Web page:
Fedweek Legal

The U.S. Court of Appeals for the Federal Circuit in Bernard v. Dept. of Agriculture, 2014-3083 (Fed. Cir. June 11, 2015) held that the MSPB should allow discovery in cases of alleged breach of a settlement agreement, and that failure to do so could be grounds for reversal of a Board decision to deny enforcement.

Bernard appealed his removal from a firefighter position with the Forest Service to the MSPB. Eventually the parties reached a settlement agreement which dictated that Bernard would be allowed to return to work on fire assignments like any other employee. However, within a year of returning to work, the Forest Service notified Bernard that he would be restricted from performing certain types of fire assignments. The alleged reason behind this restriction was that the agency had been unable to find sufficient documentation of Barnard’s qualifications. Even after Bernard produced evidence of his qualifications, the agency made no change to his restrictions.

Bernard notified the agency that he believed it had breached their settlement agreement, and when the agency failed to take corrective action, he filed an enforcement action with the MSPB. Bernard asked the assigned administrative judge several times to be allowed to conduct discovery in order to gather more information to support his claim of breach. The administrative judge never responded to Bernard’s requests for discovery, but issued a decision denying enforcement on the grounds that Bernard had failed to prove breach of the settlement agreement. On appeal, the Board affirmed the decision denying enforcement. Bernard again appealed, this time to the Federal Circuit.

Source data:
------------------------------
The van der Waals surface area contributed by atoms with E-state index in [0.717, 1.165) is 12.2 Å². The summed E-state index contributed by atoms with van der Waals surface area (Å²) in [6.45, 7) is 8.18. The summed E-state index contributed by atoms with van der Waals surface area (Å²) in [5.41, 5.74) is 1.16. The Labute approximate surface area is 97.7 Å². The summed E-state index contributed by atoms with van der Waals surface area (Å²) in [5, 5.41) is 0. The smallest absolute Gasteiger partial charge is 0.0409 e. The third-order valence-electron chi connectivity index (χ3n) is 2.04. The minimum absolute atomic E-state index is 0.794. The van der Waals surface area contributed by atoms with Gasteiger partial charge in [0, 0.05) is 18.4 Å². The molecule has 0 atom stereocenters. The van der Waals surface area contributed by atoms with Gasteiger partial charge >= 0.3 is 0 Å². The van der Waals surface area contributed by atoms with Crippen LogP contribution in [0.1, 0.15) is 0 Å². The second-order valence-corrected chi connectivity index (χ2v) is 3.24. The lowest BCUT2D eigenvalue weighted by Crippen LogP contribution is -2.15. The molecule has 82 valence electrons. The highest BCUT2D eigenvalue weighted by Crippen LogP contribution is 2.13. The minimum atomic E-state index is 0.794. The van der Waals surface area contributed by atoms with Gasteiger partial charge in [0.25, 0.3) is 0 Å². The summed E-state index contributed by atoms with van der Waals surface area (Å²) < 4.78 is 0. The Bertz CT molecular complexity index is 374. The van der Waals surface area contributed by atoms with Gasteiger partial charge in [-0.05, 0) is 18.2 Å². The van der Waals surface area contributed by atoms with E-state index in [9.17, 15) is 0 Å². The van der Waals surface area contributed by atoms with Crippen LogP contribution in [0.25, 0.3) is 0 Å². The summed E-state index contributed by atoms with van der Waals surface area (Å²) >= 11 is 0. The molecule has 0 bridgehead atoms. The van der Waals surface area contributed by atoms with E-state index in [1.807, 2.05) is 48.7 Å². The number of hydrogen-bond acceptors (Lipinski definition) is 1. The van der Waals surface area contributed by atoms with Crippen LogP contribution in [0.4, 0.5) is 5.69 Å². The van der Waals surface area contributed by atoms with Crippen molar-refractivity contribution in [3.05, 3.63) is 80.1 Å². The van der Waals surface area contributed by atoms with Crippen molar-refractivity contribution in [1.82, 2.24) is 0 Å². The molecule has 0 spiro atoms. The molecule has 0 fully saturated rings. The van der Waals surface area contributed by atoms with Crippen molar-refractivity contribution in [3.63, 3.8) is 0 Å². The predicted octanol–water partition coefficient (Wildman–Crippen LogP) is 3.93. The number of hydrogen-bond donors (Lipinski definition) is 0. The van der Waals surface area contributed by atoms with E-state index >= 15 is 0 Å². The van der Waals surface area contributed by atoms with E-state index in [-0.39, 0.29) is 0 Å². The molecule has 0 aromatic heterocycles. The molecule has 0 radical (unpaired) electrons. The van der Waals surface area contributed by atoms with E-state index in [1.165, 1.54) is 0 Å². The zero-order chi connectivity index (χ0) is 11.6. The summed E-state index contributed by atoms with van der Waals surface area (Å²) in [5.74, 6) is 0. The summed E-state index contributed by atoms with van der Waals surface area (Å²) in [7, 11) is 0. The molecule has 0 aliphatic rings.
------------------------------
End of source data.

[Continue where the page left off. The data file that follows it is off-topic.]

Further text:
The MSPB argued that Bernard had not needed formal permission from the administrative judge to engage in discovery, and could have sought discovery but failed to do so. The Federal Circuit disagreed. It found that there was no basis for Bernard to seek discovery independently without permission from the administrative judge and that the administrative judge had improperly ignored Bernard’s request for discovery on his breach claim. The Federal Circuit remanded the case back to the Board for further proceedings.

Under the holding of this case, if claimants before the MSPB feel they need more information not readily available to them to support their claim of breach of a settlement agreement, they should explicitly request discovery on the issue before the administrative judge.

* This information is provided by the attorneys at Passman & Kaplan, P.C.